What were Warren Buffett and his colleagues at
up to with their $350 billion equity portfolio last quarter? Investors will find out very soon.
A regulatory filing expected Tuesday should lift the veil. Investors will be focused on whether Berkshire Hathaway (tickers: BRK/A, BRK/B) added to its stake in
Taiwan Semiconductor Manufacturing
), as well as whether the company continued to pare its longtime interest in
The fourth-quarter 13-F filing with the Securities and Exchange Commission should include any stocks that Berkshire retained after buying the property-and casualty insurer Alleghany—sometimes described as a miniature Berkshire-style investment holding company—last October. Some Berkshire observers think Buffett likely opted to liquidate all or most of Alleghany’s $2 billion portfolio, which included stocks such as
It also will be interesting to see if Berkshire picked up its pace of investments in the fourth quarter after a relatively inactive third quarter. Net purchases of stocks were about $4 billion, matching the level in the second quarter.
That was a contrast with the first quarter, when. Buffett and his investment lieutenants, Ted Weschler and Todd Combs, were net buyers of $41 billion of stocks including sizable purchases of
The biggest move in the third quarter was the purchase of 60 million shares of Taiwan Semiconductor, the big chip maker. That buy has been one of Berkshire’s better purchases in recent years because the stock, at $95, is up nearly 20% from its third-quarter average. That holding is now worth almost $6 billion.
Berkshire watchers wonder if the Taiwan Semi holding was initiated by Buffett or Combs or Weschler. Some think the size argues for Buffett since it would be large for Combs or Weschler, who together manage about 10% of the equity portfolio.
But semiconductors likely aren’t within Buffett’s range of expertise, arguing for Combs, Weschler, or a joint purchase. That question may be answered at Berkshire’s annual meeting in May.
Another point to watch is Berkshire’s holding of U.S. Bancorp. From the end of 2021 through November, Buffett’s company cut that stake by 63% to 52 million shares from 143 million at the end of 2021. When Buffett sells down formerly large holdings, he often eliminates them entirely, so it is possible that he did the same with U.S. Bancorp.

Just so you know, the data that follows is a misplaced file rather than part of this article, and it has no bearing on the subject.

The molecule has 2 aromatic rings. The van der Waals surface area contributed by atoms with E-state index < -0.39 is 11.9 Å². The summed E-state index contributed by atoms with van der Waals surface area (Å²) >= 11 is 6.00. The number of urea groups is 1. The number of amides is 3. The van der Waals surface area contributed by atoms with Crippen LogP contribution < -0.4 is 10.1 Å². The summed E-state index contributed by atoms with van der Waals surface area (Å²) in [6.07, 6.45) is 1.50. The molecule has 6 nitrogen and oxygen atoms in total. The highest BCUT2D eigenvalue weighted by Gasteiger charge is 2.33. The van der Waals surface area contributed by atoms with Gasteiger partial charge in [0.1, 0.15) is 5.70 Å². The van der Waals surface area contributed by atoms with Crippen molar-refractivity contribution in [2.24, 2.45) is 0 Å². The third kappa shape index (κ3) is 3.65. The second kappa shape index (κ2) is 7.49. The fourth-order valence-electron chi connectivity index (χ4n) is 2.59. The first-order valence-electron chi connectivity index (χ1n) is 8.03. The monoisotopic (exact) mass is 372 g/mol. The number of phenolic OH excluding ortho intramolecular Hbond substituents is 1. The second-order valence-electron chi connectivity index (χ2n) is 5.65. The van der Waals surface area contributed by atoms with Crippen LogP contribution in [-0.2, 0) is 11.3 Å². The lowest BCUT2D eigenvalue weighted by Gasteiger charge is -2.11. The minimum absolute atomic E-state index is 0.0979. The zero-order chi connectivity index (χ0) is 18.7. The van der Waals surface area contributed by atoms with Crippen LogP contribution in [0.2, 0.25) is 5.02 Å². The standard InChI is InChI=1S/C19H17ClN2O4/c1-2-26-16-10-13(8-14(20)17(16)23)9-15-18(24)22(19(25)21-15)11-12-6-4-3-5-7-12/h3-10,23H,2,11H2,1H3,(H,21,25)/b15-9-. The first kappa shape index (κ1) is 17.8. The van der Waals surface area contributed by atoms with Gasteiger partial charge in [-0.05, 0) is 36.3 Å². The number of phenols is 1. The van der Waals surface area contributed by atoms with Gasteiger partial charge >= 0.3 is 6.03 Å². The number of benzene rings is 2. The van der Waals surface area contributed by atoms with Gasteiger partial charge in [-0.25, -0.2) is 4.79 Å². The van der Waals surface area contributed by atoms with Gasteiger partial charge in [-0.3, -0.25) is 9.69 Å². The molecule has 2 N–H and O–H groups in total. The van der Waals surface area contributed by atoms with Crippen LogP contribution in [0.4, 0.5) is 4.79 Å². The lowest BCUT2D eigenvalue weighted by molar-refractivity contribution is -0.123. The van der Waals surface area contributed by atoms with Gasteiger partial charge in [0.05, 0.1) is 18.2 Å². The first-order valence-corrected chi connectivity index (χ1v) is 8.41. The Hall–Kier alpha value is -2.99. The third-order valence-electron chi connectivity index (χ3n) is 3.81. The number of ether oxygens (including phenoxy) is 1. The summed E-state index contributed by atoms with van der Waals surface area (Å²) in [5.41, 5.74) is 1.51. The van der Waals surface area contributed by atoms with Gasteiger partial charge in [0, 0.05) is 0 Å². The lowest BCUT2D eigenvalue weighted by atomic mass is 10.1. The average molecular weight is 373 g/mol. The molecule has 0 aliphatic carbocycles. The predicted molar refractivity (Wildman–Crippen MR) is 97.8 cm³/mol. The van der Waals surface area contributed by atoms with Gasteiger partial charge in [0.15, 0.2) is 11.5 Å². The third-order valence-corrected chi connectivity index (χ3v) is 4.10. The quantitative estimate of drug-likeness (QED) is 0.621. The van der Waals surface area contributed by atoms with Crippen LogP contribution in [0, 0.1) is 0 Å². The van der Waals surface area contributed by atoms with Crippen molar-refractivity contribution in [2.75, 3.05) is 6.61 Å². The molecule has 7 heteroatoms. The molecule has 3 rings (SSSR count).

Berkshire has sold several formerly large bank holdings in recent years including JP Morgan,
Goldman Sachs Group
(WFC). All those sales were badly timed. Wells, for example, is trading for about double the price Berkshire likely received in 2020 and 2021.
It is possible that Berkshire added to its sizable stake in Paramount Communications (PARA). It owns 14% of the media company—91 million shares worth about $2 billion.
Berkshire may also have continued to pare its holding in
(ATVI), the videogame maker whose deal to be purchased by Microsoft is on the ropes after antitrust objections. Activision trades at $75.65, way below Microsoft’s takeover offer of $95. Berkshire held 60 million shares on Sept. 30, down eight million shares in the quarter. That stake is worth about $4.5 billion.
Buffett bought it as an arbitrage play given the wide discount to the deal price, but Berkshire likely is in the red on its holding.
Finally, Berkshire may have continued to add to its position in Chevron (CVX). It bought about $500 million of the stock in the third quarter and owned about 170 million shares, now worth about $29 billion, at the end of September.
Berkshire now has a 9% stake in the oil company and is its largest holder. A move to 10% would trigger a requirement that it promptly disclose sales and purchases.
Write to Andrew Bary at [email protected]
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